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Ann Vibeke Egglie

Situations of mass refugee influx represent by their very size and urgency daunting evidence of human suffering and cruelty. Consequently, the level and quality of refugee protection in times of crisis is tested. The choices to be made have to take into due consideration the prevalent conditions and restraints. They will probably always result in compromises. The question is whom or what the compromises are about?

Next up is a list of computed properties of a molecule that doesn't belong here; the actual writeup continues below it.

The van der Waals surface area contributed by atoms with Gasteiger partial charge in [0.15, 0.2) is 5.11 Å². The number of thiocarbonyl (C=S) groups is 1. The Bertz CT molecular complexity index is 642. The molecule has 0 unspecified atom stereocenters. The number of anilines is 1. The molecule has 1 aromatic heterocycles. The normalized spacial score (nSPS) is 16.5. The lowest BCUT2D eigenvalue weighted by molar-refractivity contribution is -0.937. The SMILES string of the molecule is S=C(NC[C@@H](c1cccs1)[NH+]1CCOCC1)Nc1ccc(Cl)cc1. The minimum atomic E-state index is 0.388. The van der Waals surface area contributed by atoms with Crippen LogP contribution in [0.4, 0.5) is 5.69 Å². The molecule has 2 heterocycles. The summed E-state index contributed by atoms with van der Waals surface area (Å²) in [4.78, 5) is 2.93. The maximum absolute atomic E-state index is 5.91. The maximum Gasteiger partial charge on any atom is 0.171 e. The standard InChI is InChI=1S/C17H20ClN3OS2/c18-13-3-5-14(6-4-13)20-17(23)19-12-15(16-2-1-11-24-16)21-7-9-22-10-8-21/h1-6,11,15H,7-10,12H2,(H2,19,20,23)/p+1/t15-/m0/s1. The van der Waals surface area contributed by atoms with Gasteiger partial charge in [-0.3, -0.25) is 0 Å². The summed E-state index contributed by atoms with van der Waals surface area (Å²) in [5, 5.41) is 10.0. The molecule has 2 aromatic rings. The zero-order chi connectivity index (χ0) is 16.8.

The focus in the present volume has been set on a detailed examination of some legal preconceptions commonly found in situations of mass refugee in-migration. The author concludes that situations when refugees arrive en masse do not, as a rule, qualify as a public emergency that threatens the life of the nation under contemporary international human rights law, and that mass expulsion of refugees as an emergency measure is prohibited at all times when this entails the risk of violating rights immune to derogation.